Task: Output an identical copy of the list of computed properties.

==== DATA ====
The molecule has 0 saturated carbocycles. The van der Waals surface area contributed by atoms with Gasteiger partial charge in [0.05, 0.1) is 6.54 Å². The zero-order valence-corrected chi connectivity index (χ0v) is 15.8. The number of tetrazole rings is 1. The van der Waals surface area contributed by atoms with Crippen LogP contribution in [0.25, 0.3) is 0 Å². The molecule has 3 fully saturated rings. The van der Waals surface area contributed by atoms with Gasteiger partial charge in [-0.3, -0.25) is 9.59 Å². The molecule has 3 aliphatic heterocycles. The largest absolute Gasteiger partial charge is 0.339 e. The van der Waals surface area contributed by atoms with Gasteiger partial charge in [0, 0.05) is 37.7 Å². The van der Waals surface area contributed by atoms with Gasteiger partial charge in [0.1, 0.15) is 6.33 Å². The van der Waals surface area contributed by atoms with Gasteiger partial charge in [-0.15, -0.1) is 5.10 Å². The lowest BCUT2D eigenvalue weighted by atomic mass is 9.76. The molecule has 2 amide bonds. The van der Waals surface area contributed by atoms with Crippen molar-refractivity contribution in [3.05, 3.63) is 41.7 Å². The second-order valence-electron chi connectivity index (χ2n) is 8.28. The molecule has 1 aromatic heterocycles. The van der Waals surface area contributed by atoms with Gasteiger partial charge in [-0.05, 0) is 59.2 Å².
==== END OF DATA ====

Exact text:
The molecule has 0 saturated carbocycles. The van der Waals surface area contributed by atoms with Gasteiger partial charge in [0.05, 0.1) is 6.54 Å². The zero-order valence-corrected chi connectivity index (χ0v) is 15.8. The number of tetrazole rings is 1. The van der Waals surface area contributed by atoms with Crippen LogP contribution in [0.25, 0.3) is 0 Å². The molecule has 3 fully saturated rings. The van der Waals surface area contributed by atoms with Gasteiger partial charge in [-0.3, -0.25) is 9.59 Å². The molecule has 3 aliphatic heterocycles. The largest absolute Gasteiger partial charge is 0.339 e. The van der Waals surface area contributed by atoms with Gasteiger partial charge in [0, 0.05) is 37.7 Å². The van der Waals surface area contributed by atoms with Gasteiger partial charge in [0.1, 0.15) is 6.33 Å². The van der Waals surface area contributed by atoms with Gasteiger partial charge in [-0.15, -0.1) is 5.10 Å². The lowest BCUT2D eigenvalue weighted by atomic mass is 9.76. The molecule has 2 amide bonds. The van der Waals surface area contributed by atoms with Crippen molar-refractivity contribution in [3.05, 3.63) is 41.7 Å². The second-order valence-electron chi connectivity index (χ2n) is 8.28. The molecule has 1 aromatic heterocycles. The van der Waals surface area contributed by atoms with Gasteiger partial charge in [-0.05, 0) is 59.2 Å².